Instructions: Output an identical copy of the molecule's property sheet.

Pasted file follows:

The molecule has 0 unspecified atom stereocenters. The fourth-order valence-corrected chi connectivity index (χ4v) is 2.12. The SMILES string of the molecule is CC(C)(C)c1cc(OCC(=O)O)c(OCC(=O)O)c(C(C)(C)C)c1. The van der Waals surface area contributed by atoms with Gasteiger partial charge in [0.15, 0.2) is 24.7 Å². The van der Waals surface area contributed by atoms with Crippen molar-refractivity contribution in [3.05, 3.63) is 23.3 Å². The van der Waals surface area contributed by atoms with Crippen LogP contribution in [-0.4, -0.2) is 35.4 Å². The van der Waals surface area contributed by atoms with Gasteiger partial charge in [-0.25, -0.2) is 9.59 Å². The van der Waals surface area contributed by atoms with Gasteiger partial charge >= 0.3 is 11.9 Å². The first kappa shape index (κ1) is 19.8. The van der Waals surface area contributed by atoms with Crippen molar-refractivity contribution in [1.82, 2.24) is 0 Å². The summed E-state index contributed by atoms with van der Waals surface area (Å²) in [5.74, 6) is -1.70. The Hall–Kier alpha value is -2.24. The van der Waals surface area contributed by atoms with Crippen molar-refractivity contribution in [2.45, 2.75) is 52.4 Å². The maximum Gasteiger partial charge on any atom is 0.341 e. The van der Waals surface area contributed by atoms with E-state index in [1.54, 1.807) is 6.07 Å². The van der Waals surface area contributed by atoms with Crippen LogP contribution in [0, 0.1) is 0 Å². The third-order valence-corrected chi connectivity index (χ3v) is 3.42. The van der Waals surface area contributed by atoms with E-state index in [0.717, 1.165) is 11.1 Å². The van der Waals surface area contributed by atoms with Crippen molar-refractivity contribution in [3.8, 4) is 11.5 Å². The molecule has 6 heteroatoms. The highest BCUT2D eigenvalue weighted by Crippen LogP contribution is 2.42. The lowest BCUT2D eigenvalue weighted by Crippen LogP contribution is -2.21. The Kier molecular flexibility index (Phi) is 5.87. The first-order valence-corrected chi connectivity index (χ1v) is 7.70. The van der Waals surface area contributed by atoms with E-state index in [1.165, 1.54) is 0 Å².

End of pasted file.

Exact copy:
The molecule has 0 unspecified atom stereocenters. The fourth-order valence-corrected chi connectivity index (χ4v) is 2.12. The SMILES string of the molecule is CC(C)(C)c1cc(OCC(=O)O)c(OCC(=O)O)c(C(C)(C)C)c1. The van der Waals surface area contributed by atoms with Gasteiger partial charge in [0.15, 0.2) is 24.7 Å². The van der Waals surface area contributed by atoms with Crippen molar-refractivity contribution in [3.05, 3.63) is 23.3 Å². The van der Waals surface area contributed by atoms with Crippen LogP contribution in [-0.4, -0.2) is 35.4 Å². The van der Waals surface area contributed by atoms with Gasteiger partial charge in [-0.25, -0.2) is 9.59 Å². The van der Waals surface area contributed by atoms with Gasteiger partial charge >= 0.3 is 11.9 Å². The first kappa shape index (κ1) is 19.8. The van der Waals surface area contributed by atoms with Crippen molar-refractivity contribution in [1.82, 2.24) is 0 Å². The summed E-state index contributed by atoms with van der Waals surface area (Å²) in [5.74, 6) is -1.70. The Hall–Kier alpha value is -2.24. The van der Waals surface area contributed by atoms with Crippen molar-refractivity contribution in [2.45, 2.75) is 52.4 Å². The maximum Gasteiger partial charge on any atom is 0.341 e. The van der Waals surface area contributed by atoms with E-state index in [1.54, 1.807) is 6.07 Å². The van der Waals surface area contributed by atoms with Crippen LogP contribution in [0, 0.1) is 0 Å². The third-order valence-corrected chi connectivity index (χ3v) is 3.42. The van der Waals surface area contributed by atoms with E-state index in [0.717, 1.165) is 11.1 Å². The van der Waals surface area contributed by atoms with Crippen molar-refractivity contribution in [3.8, 4) is 11.5 Å². The molecule has 6 heteroatoms. The highest BCUT2D eigenvalue weighted by Crippen LogP contribution is 2.42. The lowest BCUT2D eigenvalue weighted by Crippen LogP contribution is -2.21. The Kier molecular flexibility index (Phi) is 5.87. The first-order valence-corrected chi connectivity index (χ1v) is 7.70. The van der Waals surface area contributed by atoms with E-state index in [1.165, 1.54) is 0 Å².